By September 1961, Morris, West, and the Anglin brothers were planning an elaborate escape attempt. By late May 1962, they had finished making a small hole in the wall using several spoons, stolen from the dining hall, which took a year. Then, on the night of June 11, 1962, they made their escape attempt. However, West did not make it out of his cell and was left behind. According to the acting warden, they put dummy heads–made of a mixture of soap, toilet paper and real hair–in their beds to fool prison officers making night-time inspections.
Following an investigation, it was revealed that Morris and the Anglins escaped from their cells by crawling through holes in the cell walls which they had dug with spoons over a year’s time. This put them into a disused service corridor. From there, they climbed a ventilation shaft to reach the roof. The trio then climbed down from the rooftop, scaled the prison’s fence and assembled a raft from the prison’s standard issue raincoats and contact cement. They then pumped up and boarded the raft, launching it from the northeastern coast of the island.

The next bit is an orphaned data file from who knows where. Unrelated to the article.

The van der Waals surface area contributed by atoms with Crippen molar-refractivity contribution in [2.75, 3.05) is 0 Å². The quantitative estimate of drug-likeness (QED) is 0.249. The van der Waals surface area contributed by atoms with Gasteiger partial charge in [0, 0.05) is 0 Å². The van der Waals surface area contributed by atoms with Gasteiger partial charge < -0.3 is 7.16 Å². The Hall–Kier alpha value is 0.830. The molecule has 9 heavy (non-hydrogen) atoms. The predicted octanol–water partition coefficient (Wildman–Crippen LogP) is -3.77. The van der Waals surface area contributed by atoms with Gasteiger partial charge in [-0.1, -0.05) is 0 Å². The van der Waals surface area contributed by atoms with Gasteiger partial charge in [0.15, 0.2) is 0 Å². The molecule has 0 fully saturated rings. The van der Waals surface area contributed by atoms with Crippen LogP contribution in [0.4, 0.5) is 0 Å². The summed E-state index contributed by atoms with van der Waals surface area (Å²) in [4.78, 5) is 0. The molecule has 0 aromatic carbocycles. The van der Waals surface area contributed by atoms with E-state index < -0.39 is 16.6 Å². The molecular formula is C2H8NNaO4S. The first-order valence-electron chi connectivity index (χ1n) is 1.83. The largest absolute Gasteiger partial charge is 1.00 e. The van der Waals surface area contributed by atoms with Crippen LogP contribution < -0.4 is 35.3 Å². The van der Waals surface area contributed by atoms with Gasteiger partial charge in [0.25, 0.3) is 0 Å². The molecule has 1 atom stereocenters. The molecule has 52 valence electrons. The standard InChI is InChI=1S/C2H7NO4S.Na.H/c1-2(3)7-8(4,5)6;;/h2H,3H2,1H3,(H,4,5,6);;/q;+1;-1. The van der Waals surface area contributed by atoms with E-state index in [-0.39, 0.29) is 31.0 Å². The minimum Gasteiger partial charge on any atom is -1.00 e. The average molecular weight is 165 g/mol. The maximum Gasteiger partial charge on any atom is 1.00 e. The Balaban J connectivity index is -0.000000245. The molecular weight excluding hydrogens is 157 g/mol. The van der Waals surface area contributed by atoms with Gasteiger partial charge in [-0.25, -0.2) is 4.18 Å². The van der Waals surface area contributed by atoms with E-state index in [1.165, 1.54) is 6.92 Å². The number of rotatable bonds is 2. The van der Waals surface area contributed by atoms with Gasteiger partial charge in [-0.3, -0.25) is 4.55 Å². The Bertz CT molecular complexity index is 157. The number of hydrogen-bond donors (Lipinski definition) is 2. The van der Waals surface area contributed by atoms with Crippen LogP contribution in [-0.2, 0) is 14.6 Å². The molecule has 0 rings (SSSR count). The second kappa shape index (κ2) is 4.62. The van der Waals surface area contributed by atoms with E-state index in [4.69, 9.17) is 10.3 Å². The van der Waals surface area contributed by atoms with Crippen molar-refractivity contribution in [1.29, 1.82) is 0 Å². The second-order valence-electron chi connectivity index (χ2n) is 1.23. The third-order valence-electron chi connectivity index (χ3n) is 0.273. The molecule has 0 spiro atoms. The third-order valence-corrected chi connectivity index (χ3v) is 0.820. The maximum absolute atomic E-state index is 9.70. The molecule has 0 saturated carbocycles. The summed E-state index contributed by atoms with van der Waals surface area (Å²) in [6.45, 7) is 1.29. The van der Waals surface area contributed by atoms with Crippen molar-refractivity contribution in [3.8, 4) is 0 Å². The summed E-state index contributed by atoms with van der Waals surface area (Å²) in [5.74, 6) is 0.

It is unknown what occurred after the inmates launched the raft. The day after the escape attempt, remnants of the raft made of raincoats, paddles, and a bag containing the Anglins’ personal effects were found on Angel Island, two miles from Alcatraz.
1)A census taker approaches a house and asks the woman who answers the door “How many children do you have, and what are their ages?”
Woman: “I have three children; the product of their ages is 36, the sum of their ages is equal to the address of the house next door.”
The census taker walks next door, comes back and says “I need more information.”
The woman replies “I have to go; my oldest child is sleeping upstairs.”
Census taker: “Thank you, I now have everything I need.”
What are the ages of each of the three children?
The reason the census taker could not figure out the children’s ages is because, even with knowing the number on the house next door there were still two possibilities.
The only way that the product could be 36 and still leave two possibilities is if the sum equals 13. These possibilities being 9, 2 and 2 and 6, 6 and 1.
When the home owner stated that her “oldest” child is sleeping she was giving ths census taker the fact that there is an “oldest.” The children’s ages are therefore 9,2 and 2.